When it comes to taking on God toe to toe, not too many people rank ahead of the Pharaoh of Egypt during the time of Moses, about 1500 BC. Sure, he was the typical tyrannical ruler who did as he pleased to whomever he pleased, but what makes him stand out is he went 10 rounds with God, and he still didn’t give up on the idea that he could beat God at his own game.
The account of God freeing the Israelite nation from slavery in Egypt, commonly called “The Exodus”, is a narrative full of drama and the supernatural. But above all, it is the timeless story of a human being telling God he is not needed. If anyone could say they visibly, tangibly experienced God acting in their lives, it had to be Pharaoh. From one predicted natural disaster to the next, Pharaoh would begin to soften towards God’s sovereign rule of his life, only to shut the Almighty down when life returned to a certain degree of normalcy.
How different are people today? Not much! As long as life is good, we feel no need for God. When troubles come, we get mad at him for letting us suffer. We may begin to open to the idea that maybe we really do need him, but then the pain is relieved, and we go back to calling the shots of our lives. It’s like the guy who claimed that the proof God doesn’t exist or do anything in our lives is that you can curse and swear at him, call God joke and a fool, and not have anything happen. The same man who said that died of cancer a year after making those remarks.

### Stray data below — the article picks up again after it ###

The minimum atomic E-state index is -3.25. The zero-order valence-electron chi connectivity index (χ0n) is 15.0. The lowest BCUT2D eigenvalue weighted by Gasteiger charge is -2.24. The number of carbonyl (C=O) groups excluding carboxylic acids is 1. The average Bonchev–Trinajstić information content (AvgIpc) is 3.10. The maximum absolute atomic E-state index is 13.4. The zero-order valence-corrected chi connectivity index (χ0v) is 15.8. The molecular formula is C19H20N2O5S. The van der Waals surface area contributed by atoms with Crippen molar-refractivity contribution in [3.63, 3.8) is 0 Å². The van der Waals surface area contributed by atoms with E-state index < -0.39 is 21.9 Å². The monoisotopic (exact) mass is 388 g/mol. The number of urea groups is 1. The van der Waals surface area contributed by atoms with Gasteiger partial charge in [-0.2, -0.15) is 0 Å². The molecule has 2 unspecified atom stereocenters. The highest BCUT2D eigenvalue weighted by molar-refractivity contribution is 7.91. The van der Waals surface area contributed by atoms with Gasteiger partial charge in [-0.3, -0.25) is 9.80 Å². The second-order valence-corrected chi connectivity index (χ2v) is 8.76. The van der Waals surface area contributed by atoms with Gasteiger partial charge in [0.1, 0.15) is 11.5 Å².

It shouldn’t take lightening bolts to get us to think seriously about messing with God. The absolutely consistent statistic that every human being who is born will die within 120 years at the most should get us to think more seriously about his role in our lives. Whether you are a religious person or not, the word “death” brings to mind some kind of judgment for if nothingness is the end result of physical death, all our hopes and dreams of having a purposeful, important life end. It just doesn’t make sense that life begins by chance, becomes meaningful while we are alive and then ends in oblivion when we die. The God hypothesis is much more likely.
Join us for one of our worship services. Instead of messing with God like Pharaoh, receive the incredible invitation to join his family through Jesus Christ.
Weekend worship service times: Saturday: 6:00 pm – Sunday: 10:00 am